GL2, using 16x9 - why are there no black bars in the LCD? at DVinfo.net

Go Back   DV Info Net > Canon EOS / MXF / AVCHD / HDV / DV Camera Systems > Canon HDV and DV Camera Systems > Canon XL and GL Series DV Camcorders > Canon GL Series DV Camcorders

Canon GL Series DV Camcorders
Canon GL2, GL1 and PAL versions XM2, XM1.


Reply
 
Thread Tools Search this Thread
Old April 14th, 2003, 10:01 AM   #1
Tourist
 
Join Date: Apr 2003
Location: Montreal, Canada
Posts: 3
GL2, using 16x9 - why are there no black bars in the LCD?

Hi,

I used to own a GL1. I sold it in order to purchase a Nikon D1x photo camera. Bakc then, it sounded like a good idea... But i am starting to seriously miss my GL1. So I'm thinking into getting the GL2.

But there is one thing I always hated about the GL1, and today at the local store, I saw that the GL2 seems to have the same "problem". It's with the 16x9 function. Why is it that it squishes the image in the LCD??? I understand how 16x9 works (using the full frame of the screen in order to use the full heigh resolution, and it squishes the image horizontally, unsquishing it when viewing on 16x9 TVs). But I wonder why there isn't a way to view the image in letterbox format (with black bars) in your LCD in order to achieve proper composition and framing when shooting. Or is there....?

So far, at the store, I only saw that the image was squished again in 16x9 mode. Did anyone find a way to preview the image in letterbox in their camera LCD in order to view the ratio properly?

Thank you,

Martin Perreault
Martin Perreault is offline   Reply With Quote
Old April 14th, 2003, 10:30 AM   #2
Obstreperous Rex
 
Join Date: Jan 2001
Location: San Marcos, TX
Posts: 26,900
Images: 513
Hi Martin,

Indeed this is a frustrating oversight on Canon's behalf... I think they wanted to show you exactly what the 16:9 output would look like on a 4:3 screen. You're right, it would have been better for them to show you a letterboxed 16:9 image in the LCD screen and EVF, as some Sony camcorders will do.

However there is an easy work-around available: see Tustin Larson's "Title Mix Tutorial," which unlocks a hidden GL2 feature: the ability to overlay an 16:9 letterbox matte on top of incoming 4:3 video, right in the camera.

See the GL2 Sonf of Watchdog pages for more info. Tustin's tutorial is also discussed within this forum as well.

Still want to record in 16:9 mode, and view it in the LCD screen properly? Get ahold of the Century Optics 16:9 viewer, which attaches to the GL1 / GL2 LCD screen and stretches the squished image back into its proper aspect ratio. It's advertised as an accessory for their 16:9 anamorphic adapters, but will work fine with the in-camera electronic 16:9 as well.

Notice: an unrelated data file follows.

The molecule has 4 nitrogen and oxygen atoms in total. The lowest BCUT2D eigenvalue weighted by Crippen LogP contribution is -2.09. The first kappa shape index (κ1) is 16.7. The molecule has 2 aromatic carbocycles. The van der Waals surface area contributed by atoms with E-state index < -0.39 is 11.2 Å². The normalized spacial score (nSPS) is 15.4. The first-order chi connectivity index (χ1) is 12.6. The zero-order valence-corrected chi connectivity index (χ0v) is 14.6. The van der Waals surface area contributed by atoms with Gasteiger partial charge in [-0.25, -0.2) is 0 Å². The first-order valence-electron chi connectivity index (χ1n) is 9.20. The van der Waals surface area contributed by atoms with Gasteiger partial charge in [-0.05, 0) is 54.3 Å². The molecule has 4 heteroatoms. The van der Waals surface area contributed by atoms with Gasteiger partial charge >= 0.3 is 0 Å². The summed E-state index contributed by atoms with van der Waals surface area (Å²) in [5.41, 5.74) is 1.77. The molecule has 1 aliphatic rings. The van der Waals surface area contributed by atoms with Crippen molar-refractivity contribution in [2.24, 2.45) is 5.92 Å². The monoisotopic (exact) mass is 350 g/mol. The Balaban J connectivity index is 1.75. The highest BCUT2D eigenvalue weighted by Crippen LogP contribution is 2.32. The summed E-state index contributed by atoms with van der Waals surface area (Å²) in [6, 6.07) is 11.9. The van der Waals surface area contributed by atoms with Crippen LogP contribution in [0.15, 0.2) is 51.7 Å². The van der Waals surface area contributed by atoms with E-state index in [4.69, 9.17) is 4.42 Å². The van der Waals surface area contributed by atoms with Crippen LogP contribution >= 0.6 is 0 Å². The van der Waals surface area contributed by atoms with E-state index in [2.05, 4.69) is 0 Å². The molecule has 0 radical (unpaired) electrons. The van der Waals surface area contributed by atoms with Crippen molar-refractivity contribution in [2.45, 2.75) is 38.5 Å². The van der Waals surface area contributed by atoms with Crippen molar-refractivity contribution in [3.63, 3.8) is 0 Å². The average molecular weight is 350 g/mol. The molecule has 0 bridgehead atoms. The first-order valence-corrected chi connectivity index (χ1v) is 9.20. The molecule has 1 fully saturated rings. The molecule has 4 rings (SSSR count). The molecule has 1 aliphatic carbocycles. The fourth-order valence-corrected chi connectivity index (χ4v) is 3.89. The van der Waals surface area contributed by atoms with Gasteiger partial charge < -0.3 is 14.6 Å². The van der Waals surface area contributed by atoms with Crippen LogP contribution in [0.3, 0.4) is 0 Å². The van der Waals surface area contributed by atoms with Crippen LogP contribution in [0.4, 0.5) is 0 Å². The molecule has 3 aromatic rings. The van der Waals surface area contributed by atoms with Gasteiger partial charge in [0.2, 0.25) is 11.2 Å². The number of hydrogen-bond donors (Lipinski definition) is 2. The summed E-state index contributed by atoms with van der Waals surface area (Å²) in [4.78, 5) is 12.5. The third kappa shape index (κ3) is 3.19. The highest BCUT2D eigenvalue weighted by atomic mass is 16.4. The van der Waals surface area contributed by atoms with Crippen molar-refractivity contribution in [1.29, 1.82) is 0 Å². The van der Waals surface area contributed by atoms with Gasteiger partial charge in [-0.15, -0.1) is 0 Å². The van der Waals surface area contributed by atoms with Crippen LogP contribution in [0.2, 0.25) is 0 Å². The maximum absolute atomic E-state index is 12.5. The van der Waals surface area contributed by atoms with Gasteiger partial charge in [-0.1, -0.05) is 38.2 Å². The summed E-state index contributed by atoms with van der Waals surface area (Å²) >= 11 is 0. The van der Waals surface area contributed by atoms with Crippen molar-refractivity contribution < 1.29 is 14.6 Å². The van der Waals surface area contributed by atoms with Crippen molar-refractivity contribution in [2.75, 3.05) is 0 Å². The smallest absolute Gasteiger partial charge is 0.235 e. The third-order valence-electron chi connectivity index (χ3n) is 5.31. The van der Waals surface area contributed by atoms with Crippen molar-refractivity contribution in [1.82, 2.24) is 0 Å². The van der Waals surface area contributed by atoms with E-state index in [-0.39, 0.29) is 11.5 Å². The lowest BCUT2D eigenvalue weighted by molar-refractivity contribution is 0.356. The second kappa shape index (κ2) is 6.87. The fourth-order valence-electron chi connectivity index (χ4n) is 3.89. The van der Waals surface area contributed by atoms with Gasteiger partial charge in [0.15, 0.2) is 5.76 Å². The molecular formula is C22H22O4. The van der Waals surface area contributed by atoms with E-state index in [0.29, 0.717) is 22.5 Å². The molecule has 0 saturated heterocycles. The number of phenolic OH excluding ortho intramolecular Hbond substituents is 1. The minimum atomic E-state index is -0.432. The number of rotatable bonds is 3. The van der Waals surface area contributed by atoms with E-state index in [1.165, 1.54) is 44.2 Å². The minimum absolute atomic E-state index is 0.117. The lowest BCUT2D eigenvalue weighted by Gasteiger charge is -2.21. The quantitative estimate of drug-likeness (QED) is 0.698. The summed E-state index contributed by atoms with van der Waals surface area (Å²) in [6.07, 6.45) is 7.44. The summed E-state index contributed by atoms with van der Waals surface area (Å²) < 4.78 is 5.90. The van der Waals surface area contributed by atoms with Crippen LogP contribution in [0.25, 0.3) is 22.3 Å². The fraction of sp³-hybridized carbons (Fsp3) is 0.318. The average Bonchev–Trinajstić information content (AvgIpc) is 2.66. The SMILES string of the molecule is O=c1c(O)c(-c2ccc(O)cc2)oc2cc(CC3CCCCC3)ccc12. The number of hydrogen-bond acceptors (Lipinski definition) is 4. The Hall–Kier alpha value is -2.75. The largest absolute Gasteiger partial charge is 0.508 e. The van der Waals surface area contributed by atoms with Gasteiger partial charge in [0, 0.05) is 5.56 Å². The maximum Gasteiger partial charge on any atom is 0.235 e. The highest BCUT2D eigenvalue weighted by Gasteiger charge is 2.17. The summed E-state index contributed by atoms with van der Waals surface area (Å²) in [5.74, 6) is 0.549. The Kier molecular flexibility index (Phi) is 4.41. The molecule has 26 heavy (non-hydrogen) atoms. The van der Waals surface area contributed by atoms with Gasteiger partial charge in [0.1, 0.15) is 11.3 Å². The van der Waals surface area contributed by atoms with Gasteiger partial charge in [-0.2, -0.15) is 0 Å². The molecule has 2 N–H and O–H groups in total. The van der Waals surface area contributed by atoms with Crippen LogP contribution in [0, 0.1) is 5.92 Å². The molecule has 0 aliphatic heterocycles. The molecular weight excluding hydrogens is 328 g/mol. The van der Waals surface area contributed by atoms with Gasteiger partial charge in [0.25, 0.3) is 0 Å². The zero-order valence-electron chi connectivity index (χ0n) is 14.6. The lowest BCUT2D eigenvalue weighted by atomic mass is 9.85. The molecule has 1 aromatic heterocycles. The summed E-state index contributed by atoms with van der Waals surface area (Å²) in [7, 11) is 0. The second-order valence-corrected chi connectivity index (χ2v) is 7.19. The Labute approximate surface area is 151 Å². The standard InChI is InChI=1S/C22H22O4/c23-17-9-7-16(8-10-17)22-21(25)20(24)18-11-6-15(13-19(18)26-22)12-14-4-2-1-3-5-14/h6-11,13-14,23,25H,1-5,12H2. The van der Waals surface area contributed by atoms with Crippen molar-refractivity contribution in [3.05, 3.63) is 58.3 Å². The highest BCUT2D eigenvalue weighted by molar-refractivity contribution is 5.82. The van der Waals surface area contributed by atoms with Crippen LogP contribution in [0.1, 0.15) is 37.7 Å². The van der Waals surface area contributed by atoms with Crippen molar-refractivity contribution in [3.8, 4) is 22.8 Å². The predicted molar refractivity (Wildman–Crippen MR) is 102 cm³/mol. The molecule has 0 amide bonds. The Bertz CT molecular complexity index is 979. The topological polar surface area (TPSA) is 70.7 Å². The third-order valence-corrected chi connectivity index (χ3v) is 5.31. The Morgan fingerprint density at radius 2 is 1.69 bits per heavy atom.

Hope this helps,
__________________
CH

Search DV Info Net | DV Info Net Sponsors | A Decade (+5) of DVi | ...Tuesday is Soylent Green Day!
Chris Hurd is offline   Reply With Quote
Old April 14th, 2003, 10:34 AM   #3
Tourist
 
Join Date: Apr 2003
Location: Montreal, Canada
Posts: 3
Thanks for the info.
I can't believe they didn't add a simple switch feature that would allow you to change between squished and letterboxed viewing. I thought they would have learned since the GL1.

Purchasing an additional screen just to be able to achieve true 16x9 and view it properly is extremely annoying. This simple fact alone might push me towards Sony.

How sad.

Thanks again!


Martin Perreault
Martin Perreault is offline   Reply With Quote
Old April 14th, 2003, 10:41 AM   #4
Obstreperous Rex
 
Join Date: Jan 2001
Location: San Marcos, TX
Posts: 26,900
Images: 513
Hi Martin,

Well if you really want to achieve "true 16:9," as you describe it, neither the Canon nor Sony in-camera electronic 16:9 modes will do. Both are interpolated and will incur a loss of vertical resolution. It doesn't matter that the Sony displays 16:9 with letterbox in the LCD screen; it's still a fake, lossy way of doing it as is the Canon. These camcorders have native 4:3 CCD's, after all.